The safety of judicial officers was a recurring theme during the conference of the International Association of Judicial Officers' Africa region. These dangers - even in court - were starkly illustrated just as the conference was ending: a fight broke out between members of rival gangs in the corridors of the Johannesburg magistrates court. Members of the public tried to hide or run away, and eye-witnesses said only the quick intervention of police prevented serious injury. In his welcome speech at the opening dinner of the conference, the Judge President of the Western Cape, host province of the event, raised the safety issue for what would be the first - though not the last - time during the five-day event.
Judge President of the Western Cape high court, Judge John Hlophe, has made a plea for greater protection and security of judicial officers. Speaking at the opening function of the Africa region of the International Association of Judges (IAJ) conference in Cape Town, he said judges and magistrates were no less vulnerable than politicians. An inadequate or complete lack of security for judicial officers in court and at home was “a huge area of concern” and there had been “numerous incidents” where the lives of judicial officers had been threatened. He also listed magistrates who had been killed, wounded and threatened in the line of duty, as well as incidents that had taken place in court as a result of inadequate security, including the recent lockdown of the high court when judgment was passed by a judicial officer whose life had been threatened.
The warning proved timely: just days later, a major battle between rival gangs broke out in corridors of the Johannesburg magistrates court as two opposing gang leaders were standing trial for murder in separate courts.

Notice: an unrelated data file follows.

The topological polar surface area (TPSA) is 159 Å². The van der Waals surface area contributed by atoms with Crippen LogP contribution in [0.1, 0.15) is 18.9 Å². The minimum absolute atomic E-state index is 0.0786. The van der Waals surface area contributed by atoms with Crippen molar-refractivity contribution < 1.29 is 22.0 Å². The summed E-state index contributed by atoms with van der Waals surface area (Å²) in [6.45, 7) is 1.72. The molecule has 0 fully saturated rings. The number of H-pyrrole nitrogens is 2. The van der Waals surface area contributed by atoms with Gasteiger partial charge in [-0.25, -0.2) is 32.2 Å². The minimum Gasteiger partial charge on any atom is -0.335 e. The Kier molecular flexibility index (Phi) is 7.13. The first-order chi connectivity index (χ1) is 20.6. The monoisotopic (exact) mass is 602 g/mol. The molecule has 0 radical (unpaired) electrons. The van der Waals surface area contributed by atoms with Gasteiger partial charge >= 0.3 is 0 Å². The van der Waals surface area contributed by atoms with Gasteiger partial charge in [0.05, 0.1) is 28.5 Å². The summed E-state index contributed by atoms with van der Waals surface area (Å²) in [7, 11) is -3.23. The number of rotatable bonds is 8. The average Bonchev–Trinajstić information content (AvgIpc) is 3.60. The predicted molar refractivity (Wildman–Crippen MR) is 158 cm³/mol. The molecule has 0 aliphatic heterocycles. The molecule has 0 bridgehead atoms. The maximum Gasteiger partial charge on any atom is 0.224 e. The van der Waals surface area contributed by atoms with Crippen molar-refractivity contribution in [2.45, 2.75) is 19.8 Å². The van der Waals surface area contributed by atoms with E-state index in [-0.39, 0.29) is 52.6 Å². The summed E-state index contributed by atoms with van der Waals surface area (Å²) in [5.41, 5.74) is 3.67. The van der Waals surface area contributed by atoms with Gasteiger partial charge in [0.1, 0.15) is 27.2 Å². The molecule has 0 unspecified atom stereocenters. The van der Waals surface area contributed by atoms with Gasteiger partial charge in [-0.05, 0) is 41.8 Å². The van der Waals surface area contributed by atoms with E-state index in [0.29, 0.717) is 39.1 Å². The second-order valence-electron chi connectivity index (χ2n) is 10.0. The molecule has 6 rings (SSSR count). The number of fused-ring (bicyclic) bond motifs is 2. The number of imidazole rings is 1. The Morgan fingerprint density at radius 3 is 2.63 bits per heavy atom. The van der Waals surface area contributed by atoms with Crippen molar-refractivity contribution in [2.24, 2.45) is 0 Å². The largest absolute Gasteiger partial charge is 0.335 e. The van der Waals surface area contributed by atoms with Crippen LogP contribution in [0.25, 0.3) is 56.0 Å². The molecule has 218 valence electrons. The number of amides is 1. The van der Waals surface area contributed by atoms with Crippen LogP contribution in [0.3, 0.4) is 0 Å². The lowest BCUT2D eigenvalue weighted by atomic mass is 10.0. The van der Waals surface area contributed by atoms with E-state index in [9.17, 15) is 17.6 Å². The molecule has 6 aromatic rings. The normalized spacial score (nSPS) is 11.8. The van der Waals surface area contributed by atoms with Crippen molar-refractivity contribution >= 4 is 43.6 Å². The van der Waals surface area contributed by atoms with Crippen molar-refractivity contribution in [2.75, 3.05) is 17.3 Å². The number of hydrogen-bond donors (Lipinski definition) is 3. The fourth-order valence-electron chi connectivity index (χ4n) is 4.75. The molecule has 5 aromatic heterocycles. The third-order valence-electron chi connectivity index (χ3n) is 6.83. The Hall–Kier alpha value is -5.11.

The conference, hosted by the Judicial Officers Association of South Africa (Joasa), was attended by judicial officers (judges and magistrates) from 23 African countries. Their focus was on safeguarding the independence and conditions of service of judicial officers. A special concern within those topics was the need to ensure security of tenure and to maintain conditions of service and constitutionally-mandated protection for the selection and appointment of judicial officers.
During the opening dinner, Judge Hlophe and Daniel Thulare, the president of Joasa, made clear their concern that South Africa should have a “single judiciary”. Judge Hlophe said the institutional independence of the SA judiciary – as opposed to the magistracy – was clear: judges were independent in that they fell under the Office of the Chief Justice, created relatively recently to take judges out of the government’s Department of Justice. Magistrates, on the other hand, still fell under the Department of Justice, creating what Judge Hlophe called an administrative “nightmare”, with two sets of judicial officers, one under the Chief Justice and the other under the Department of Justice and he hoped “all judicial officers” would soon fall under the Chief Justice.
As for judicial independence and working conditions in the broader sense, he urged that security of judicial officers and their support staff should be addressed without delay. Some courts were “over-resourced” compared to others, so that each member of the Constitutional Court had three law researchers whereas the 35 judges of the high court in the Western Cape shared just five researchers between them.
Judges’ pay would also have an impact on transformation, he warned. To attract good lawyers to the bench, “judges must be well paid”, but as long as the budget came from central government politicians would continue to get the “lion’s share”, while “we get the hyena’s share”, he quipped.
By contrast, political analyst Somadoda Fikeni warned against judicial officers being “tempted”, saying they should not be “obsessed” by material things. “If every day you are thinking (about) money and material things that is crass materialism and opens you to temptation.”
In a pre-conference interview, Tulare said the Africa region conference report would be presented at the IAJ meeting in Kazakhstan during September, after which programmes for lobbying on the various issues identified across all the continents would be drawn up. He anticipated that one of the issues that would emerge during this week was the difficult situation in Lesotho where magistrates are on strike, the chief justice has been suspended and the highest court is not sitting.